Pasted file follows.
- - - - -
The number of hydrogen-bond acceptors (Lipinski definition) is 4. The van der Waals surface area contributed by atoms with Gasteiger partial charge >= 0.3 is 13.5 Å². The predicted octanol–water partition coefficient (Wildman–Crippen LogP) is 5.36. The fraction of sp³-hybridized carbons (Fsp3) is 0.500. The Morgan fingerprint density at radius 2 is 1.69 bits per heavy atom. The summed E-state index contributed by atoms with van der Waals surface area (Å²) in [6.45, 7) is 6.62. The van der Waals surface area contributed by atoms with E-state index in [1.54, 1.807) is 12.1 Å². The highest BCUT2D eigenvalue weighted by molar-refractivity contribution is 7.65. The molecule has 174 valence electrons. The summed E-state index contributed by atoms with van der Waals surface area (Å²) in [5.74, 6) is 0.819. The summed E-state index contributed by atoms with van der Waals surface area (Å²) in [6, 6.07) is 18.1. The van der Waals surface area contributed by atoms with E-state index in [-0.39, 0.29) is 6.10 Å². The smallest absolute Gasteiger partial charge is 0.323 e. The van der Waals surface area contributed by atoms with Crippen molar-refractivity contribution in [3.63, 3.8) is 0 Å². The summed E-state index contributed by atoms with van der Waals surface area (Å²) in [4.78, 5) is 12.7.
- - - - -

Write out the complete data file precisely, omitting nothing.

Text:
The number of hydrogen-bond acceptors (Lipinski definition) is 4. The van der Waals surface area contributed by atoms with Gasteiger partial charge >= 0.3 is 13.5 Å². The predicted octanol–water partition coefficient (Wildman–Crippen LogP) is 5.36. The fraction of sp³-hybridized carbons (Fsp3) is 0.500. The Morgan fingerprint density at radius 2 is 1.69 bits per heavy atom. The summed E-state index contributed by atoms with van der Waals surface area (Å²) in [6.45, 7) is 6.62. The van der Waals surface area contributed by atoms with E-state index in [1.54, 1.807) is 12.1 Å². The highest BCUT2D eigenvalue weighted by molar-refractivity contribution is 7.65. The molecule has 174 valence electrons. The summed E-state index contributed by atoms with van der Waals surface area (Å²) in [5.74, 6) is 0.819. The summed E-state index contributed by atoms with van der Waals surface area (Å²) in [6, 6.07) is 18.1. The van der Waals surface area contributed by atoms with E-state index in [-0.39, 0.29) is 6.10 Å². The smallest absolute Gasteiger partial charge is 0.323 e. The van der Waals surface area contributed by atoms with Crippen molar-refractivity contribution in [3.63, 3.8) is 0 Å². The summed E-state index contributed by atoms with van der Waals surface area (Å²) in [4.78, 5) is 12.7.